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ORIGINAL ARTICLE
Year : 2022  |  Volume : 6  |  Issue : 2  |  Page : 144-148

Teledermatology in the era of COVID-19, perspective from a developing country: Are we future-ready?


1 Department of Dermatology, Dr. Sampurnanand Medical College, Jodhpur, Rajasthan, India
2 Department of Dermatology, Sardar Patel Medical College, Bikaner, Rajasthan, India
3 Departments of Dermatology, Mittal Hospital, Ajmer, Rajasthan, India
4 Department of Orthopaedics, Dr. Sampurnanand Medical College, Jodhpur, Rajasthan, India

Correspondence Address:
Kamaldeep Singh
9/20, Vidhyadhar Nagar, Jaipur - 302 039, Rajasthan
India
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Source of Support: None, Conflict of Interest: None


DOI: 10.4103/cdr.cdr_46_21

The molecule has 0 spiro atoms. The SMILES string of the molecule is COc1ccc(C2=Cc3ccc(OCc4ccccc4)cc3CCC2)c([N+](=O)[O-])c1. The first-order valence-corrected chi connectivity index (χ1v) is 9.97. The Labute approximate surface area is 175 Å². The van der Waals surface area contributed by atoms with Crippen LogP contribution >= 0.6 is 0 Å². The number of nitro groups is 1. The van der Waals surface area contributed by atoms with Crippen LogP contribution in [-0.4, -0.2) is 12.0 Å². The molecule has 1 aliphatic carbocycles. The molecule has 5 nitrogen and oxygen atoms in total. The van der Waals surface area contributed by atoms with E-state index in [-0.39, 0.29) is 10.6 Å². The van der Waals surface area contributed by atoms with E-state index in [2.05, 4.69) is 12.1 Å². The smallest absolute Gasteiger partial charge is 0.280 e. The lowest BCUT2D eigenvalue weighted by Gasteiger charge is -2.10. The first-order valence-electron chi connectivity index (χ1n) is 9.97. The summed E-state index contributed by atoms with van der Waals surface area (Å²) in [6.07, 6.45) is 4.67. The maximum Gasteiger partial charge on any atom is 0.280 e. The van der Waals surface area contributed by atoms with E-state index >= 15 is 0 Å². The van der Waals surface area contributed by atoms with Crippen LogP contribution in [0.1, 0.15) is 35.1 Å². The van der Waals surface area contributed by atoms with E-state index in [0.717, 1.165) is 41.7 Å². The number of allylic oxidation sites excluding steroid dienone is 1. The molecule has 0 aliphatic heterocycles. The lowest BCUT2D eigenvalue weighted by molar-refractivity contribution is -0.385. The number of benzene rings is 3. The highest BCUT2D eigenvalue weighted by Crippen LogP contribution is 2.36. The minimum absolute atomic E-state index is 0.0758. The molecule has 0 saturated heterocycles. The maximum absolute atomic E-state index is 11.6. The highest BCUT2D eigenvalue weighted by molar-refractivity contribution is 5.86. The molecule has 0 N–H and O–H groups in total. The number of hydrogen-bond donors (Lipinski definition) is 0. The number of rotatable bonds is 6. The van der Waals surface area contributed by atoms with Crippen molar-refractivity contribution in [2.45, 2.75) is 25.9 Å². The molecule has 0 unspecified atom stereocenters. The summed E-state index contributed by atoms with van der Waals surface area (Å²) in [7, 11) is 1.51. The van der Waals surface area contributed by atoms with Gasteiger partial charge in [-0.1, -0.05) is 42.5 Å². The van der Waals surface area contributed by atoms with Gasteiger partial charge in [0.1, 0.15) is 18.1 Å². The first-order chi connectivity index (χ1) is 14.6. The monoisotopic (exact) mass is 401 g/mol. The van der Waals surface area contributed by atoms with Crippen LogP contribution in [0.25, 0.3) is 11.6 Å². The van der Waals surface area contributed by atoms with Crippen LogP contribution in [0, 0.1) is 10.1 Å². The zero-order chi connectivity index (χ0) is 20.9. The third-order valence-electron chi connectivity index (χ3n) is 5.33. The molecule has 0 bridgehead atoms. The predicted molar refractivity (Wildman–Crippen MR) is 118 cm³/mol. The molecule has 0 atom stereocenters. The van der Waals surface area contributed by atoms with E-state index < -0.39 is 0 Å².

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Background: With the advent of the COVID-19 pandemic, the medical fraternity across the world, including India, is facing unprecedented challenges, and to cope with this, creative solutions are required. During this COVID-19 crisis, telemedicine has emerged as a weapon to reduce disease transmission while continuing with non-COVID care. Objectives: The purpose of this study is to highlight the changes and challenges in dermatology practice, to explore the usefulness of tele-dermatology during the pandemic, and to understand the dermatologist's perspective. Materials and Methods: An online cross-sectional survey was done among Indian dermatologists to evaluate the changes in their practice, impact of telemedicine, and their experience, during COVID-19. Results: A total of 177 responses from qualified Indian dermatologists were analyzed. Teleconsultation was done by 20.5% of consultants before lockdown which increased up to 82% after lockdown. Most commonly preferred device was mobile phone (83%), and the most common format was chat applications (WhatsApp/Messenger) (55.7%). Discontinued consultation was due to technical issues, patient's misbehavior, and poor-quality clinical photographs. Only 13.5% of practitioners were satisfied with teledermatology. Conclusion: With the onset of the COVID-19, the shift of clinical care to telemedicine practice has hastened. However, continuous investment in systems and technology as well as refinement of regulations for telemedicine is needed to sustain its widespread adoption.


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